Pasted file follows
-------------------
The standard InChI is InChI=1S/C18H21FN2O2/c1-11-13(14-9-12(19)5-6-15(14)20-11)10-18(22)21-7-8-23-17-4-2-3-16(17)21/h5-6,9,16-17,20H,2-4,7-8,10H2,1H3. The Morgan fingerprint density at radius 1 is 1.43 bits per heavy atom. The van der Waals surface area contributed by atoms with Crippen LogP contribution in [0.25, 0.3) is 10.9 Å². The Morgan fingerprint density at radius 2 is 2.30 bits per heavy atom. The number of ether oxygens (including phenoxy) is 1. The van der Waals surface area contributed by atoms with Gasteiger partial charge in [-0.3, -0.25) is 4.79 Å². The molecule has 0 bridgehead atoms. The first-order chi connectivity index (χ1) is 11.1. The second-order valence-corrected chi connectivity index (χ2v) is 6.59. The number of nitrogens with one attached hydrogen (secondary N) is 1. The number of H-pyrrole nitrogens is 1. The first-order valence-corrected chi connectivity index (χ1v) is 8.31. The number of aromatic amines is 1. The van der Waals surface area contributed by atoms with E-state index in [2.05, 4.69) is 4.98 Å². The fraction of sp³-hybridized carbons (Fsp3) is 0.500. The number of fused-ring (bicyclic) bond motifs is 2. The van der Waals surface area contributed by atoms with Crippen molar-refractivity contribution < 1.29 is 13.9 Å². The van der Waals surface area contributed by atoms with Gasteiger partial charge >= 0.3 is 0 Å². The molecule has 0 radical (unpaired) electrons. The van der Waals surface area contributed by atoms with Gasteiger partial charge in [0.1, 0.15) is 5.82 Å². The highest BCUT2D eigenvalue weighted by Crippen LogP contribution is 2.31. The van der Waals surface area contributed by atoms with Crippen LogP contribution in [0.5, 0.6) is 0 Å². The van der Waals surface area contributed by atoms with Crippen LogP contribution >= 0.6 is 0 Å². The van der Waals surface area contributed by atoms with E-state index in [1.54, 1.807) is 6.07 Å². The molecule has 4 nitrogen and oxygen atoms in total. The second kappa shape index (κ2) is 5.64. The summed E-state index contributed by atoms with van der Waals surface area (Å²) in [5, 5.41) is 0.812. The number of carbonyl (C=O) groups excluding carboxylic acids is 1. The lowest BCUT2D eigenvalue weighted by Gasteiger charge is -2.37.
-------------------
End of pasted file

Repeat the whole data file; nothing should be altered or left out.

The standard InChI is InChI=1S/C18H21FN2O2/c1-11-13(14-9-12(19)5-6-15(14)20-11)10-18(22)21-7-8-23-17-4-2-3-16(17)21/h5-6,9,16-17,20H,2-4,7-8,10H2,1H3. The Morgan fingerprint density at radius 1 is 1.43 bits per heavy atom. The van der Waals surface area contributed by atoms with Crippen LogP contribution in [0.25, 0.3) is 10.9 Å². The Morgan fingerprint density at radius 2 is 2.30 bits per heavy atom. The number of ether oxygens (including phenoxy) is 1. The van der Waals surface area contributed by atoms with Gasteiger partial charge in [-0.3, -0.25) is 4.79 Å². The molecule has 0 bridgehead atoms. The first-order chi connectivity index (χ1) is 11.1. The second-order valence-corrected chi connectivity index (χ2v) is 6.59. The number of nitrogens with one attached hydrogen (secondary N) is 1. The number of H-pyrrole nitrogens is 1. The first-order valence-corrected chi connectivity index (χ1v) is 8.31. The number of aromatic amines is 1. The van der Waals surface area contributed by atoms with E-state index in [2.05, 4.69) is 4.98 Å². The fraction of sp³-hybridized carbons (Fsp3) is 0.500. The number of fused-ring (bicyclic) bond motifs is 2. The van der Waals surface area contributed by atoms with Crippen molar-refractivity contribution < 1.29 is 13.9 Å². The van der Waals surface area contributed by atoms with Gasteiger partial charge >= 0.3 is 0 Å². The molecule has 0 radical (unpaired) electrons. The van der Waals surface area contributed by atoms with Gasteiger partial charge in [0.1, 0.15) is 5.82 Å². The highest BCUT2D eigenvalue weighted by Crippen LogP contribution is 2.31. The van der Waals surface area contributed by atoms with Crippen LogP contribution in [0.5, 0.6) is 0 Å². The van der Waals surface area contributed by atoms with Crippen LogP contribution >= 0.6 is 0 Å². The van der Waals surface area contributed by atoms with E-state index in [1.54, 1.807) is 6.07 Å². The molecule has 4 nitrogen and oxygen atoms in total. The second kappa shape index (κ2) is 5.64. The summed E-state index contributed by atoms with van der Waals surface area (Å²) in [5, 5.41) is 0.812. The number of carbonyl (C=O) groups excluding carboxylic acids is 1. The lowest BCUT2D eigenvalue weighted by Gasteiger charge is -2.37.